7. Comparative in vitro activities of GAR-936 against aerobic and anaerobic animal and human bite wound pathogens. Goldstein, E.J., Citron, D.M., Merriam, C.V., Warren, Y., Tyrrell, K. Antimicrob. Agents Chemother. (2000) [Pubmed]
  8. In vitro activity of gemifloxacin (SB 265805) against anaerobes. Goldstein, E.J., Citron, D.M., Warren, Y., Tyrrell, K., Merriam, C.V. Antimicrob. Agents Chemother. (1999) [Pubmed]
  9. In vitro activity of Bay 12-8039, a new 8-methoxyquinolone, compared to the activities of 11 other oral antimicrobial agents against 390 aerobic and anaerobic bacteria isolated from human and animal bite wound skin and soft tissue infections in humans. Goldstein, E.J., Citron, D.M., Hudspeth, M., Hunt Gerardo, S., Merriam, C.V. Antimicrob. Agents Chemother. (1997) [Pubmed]
  10. Beta-lactamase production and susceptibilities to amoxicillin, amoxicillin-clavulanate, ticarcillin, ticarcillin-clavulanate, cefoxitin, imipenem, and metronidazole of 320 non-Bacteroides fragilis Bacteroides isolates and 129 fusobacteria from 28 U.S. centers. Appelbaum, P.C., Spangler, S.K., Jacobs, M.R. Antimicrob. Agents Chemother. (1990) [Pubmed]
  11. Erythromycin, clarithromycin, and azithromycin: use of frequency distribution curves, scattergrams, and regression analyses to compare in vitro activities and describe cross-resistance. Fass, R.J. Antimicrob. Agents Chemother. (1993) [Pubmed]
  12. Susceptibilities of 394 Bacteroides fragilis, non-B. fragilis group Bacteroides species, and Fusobacterium species to newer antimicrobial agents. Appelbaum, P.C., Spangler, S.K., Jacobs, M.R. Antimicrob. Agents Chemother. (1991) [Pubmed]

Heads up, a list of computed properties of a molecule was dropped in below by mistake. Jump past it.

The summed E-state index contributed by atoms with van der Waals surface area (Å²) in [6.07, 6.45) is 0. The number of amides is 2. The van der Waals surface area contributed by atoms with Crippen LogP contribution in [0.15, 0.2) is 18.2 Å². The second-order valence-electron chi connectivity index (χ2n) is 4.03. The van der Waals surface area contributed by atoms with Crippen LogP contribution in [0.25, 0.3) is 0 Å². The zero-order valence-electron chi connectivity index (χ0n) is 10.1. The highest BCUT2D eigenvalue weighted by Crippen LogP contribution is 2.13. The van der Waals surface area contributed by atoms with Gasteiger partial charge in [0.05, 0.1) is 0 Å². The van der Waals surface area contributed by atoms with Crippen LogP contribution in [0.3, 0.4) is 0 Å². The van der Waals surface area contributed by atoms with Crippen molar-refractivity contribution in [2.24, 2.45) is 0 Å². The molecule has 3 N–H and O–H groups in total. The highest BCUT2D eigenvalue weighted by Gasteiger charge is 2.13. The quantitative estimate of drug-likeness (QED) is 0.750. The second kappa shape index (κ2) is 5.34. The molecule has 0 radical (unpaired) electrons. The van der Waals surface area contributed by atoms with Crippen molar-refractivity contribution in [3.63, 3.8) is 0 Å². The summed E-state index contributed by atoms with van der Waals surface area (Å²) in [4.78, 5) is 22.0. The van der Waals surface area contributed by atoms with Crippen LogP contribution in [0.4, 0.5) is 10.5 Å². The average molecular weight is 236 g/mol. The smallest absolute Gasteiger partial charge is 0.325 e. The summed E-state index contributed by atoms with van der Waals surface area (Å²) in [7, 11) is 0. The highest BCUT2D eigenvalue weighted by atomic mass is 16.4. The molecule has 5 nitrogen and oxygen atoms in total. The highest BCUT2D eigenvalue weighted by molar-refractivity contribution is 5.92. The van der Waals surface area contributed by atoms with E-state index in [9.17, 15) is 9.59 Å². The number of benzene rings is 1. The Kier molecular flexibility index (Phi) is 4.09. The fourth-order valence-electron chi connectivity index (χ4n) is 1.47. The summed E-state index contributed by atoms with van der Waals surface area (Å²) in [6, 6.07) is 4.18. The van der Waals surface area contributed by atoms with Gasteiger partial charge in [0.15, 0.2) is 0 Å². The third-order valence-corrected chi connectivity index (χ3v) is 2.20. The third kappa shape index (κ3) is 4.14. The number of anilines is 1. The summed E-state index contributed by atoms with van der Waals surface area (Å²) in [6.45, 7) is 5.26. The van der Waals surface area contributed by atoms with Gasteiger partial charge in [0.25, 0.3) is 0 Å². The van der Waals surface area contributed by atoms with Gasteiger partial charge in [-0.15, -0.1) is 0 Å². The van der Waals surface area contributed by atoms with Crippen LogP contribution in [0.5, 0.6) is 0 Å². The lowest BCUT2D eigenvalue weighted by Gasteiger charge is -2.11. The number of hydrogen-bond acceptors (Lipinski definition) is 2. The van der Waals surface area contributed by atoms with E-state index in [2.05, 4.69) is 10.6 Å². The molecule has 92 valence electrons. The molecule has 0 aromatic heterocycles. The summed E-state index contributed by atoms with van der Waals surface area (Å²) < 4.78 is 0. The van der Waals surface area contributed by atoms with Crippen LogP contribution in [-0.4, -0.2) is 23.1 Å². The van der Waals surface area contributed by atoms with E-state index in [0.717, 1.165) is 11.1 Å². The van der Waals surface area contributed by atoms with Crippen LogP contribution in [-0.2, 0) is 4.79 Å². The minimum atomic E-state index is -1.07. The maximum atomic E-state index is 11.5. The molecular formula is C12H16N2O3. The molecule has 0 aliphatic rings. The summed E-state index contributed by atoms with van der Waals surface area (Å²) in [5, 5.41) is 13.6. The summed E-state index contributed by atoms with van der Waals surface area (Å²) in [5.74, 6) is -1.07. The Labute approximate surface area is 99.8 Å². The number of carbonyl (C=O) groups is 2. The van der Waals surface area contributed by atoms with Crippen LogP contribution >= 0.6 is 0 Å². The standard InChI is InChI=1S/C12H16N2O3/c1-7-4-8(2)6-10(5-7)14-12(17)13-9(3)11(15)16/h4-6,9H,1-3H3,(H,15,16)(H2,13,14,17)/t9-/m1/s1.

13. Coaggregation of Fusobacterium nucleatum, Selenomonas flueggei, Selenomonas infelix, Selenomonas noxia, and Selenomonas sputigena with strains from 11 genera of oral bacteria. Kolenbrander, P.E., Andersen, R.N., Moore, L.V. Infect. Immun. (1989) [Pubmed]
  14. Factors affecting lysine degradation by ruminal fusobacteria. Russell, J.B. FEMS Microbiol. Ecol. (2006) [Pubmed]
  15. Characterization of the novel Fusobacterium nucleatum plasmid pKH9 and evidence of an addiction system. Bachrach, G., Haake, S.K., Glick, A., Hazan, R., Naor, R., Andersen, R.N., Kolenbrander, P.E. Appl. Environ. Microbiol. (2004) [Pubmed]
  16. Interleukin-1 and interleukin-1 inhibitor production by human adherent cells stimulated with periodontopathic bacteria. Walsh, L.J., Stritzel, F., Yamazaki, K., Bird, P.S., Gemmell, E., Seymour, G.J. Arch. Oral Biol. (1989) [Pubmed]
  17. Intergeneric coaggregation of oral Treponema spp. with Fusobacterium spp. and intrageneric coaggregation among Fusobacterium spp. Kolenbrander, P.E., Parrish, K.D., Andersen, R.N., Greenberg, E.P. Infect. Immun. (1995) [Pubmed]
  18. Impact on peritonsillar infections and microflora of phenoxymethylpenicillin alone versus phenoxymethylpenicillin in combination with metronidazole. Tunér, K., Nord, C.E. Infection (1986) [Pubmed]